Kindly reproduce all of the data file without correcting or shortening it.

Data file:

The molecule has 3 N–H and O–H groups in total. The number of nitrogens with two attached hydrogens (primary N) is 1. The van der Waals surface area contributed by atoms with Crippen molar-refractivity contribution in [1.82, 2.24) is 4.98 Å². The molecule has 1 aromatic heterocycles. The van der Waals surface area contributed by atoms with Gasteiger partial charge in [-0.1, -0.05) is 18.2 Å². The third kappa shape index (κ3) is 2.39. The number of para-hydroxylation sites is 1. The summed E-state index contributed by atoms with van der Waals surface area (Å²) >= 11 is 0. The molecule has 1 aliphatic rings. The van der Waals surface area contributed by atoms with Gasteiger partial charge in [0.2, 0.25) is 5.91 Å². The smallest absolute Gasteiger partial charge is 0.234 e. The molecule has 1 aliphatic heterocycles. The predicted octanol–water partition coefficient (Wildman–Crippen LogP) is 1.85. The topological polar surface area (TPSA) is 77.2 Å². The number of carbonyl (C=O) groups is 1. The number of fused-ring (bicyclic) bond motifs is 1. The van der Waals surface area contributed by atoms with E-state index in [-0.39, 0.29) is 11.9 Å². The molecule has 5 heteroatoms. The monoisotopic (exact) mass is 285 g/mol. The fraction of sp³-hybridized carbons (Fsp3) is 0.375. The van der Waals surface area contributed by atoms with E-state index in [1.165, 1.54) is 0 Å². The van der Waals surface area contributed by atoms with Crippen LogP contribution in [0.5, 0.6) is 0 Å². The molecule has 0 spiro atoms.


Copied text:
The molecule has 3 N–H and O–H groups in total. The number of nitrogens with two attached hydrogens (primary N) is 1. The van der Waals surface area contributed by atoms with Crippen molar-refractivity contribution in [1.82, 2.24) is 4.98 Å². The molecule has 1 aromatic heterocycles. The van der Waals surface area contributed by atoms with Gasteiger partial charge in [-0.1, -0.05) is 18.2 Å². The third kappa shape index (κ3) is 2.39. The number of para-hydroxylation sites is 1. The summed E-state index contributed by atoms with van der Waals surface area (Å²) >= 11 is 0. The molecule has 1 aliphatic rings. The van der Waals surface area contributed by atoms with Gasteiger partial charge in [0.2, 0.25) is 5.91 Å². The smallest absolute Gasteiger partial charge is 0.234 e. The molecule has 1 aliphatic heterocycles. The predicted octanol–water partition coefficient (Wildman–Crippen LogP) is 1.85. The topological polar surface area (TPSA) is 77.2 Å². The number of carbonyl (C=O) groups is 1. The number of fused-ring (bicyclic) bond motifs is 1. The van der Waals surface area contributed by atoms with E-state index in [-0.39, 0.29) is 11.9 Å². The molecule has 5 heteroatoms. The monoisotopic (exact) mass is 285 g/mol. The fraction of sp³-hybridized carbons (Fsp3) is 0.375. The van der Waals surface area contributed by atoms with E-state index in [1.165, 1.54) is 0 Å². The van der Waals surface area contributed by atoms with Crippen LogP contribution in [0.5, 0.6) is 0 Å². The molecule has 0 spiro atoms.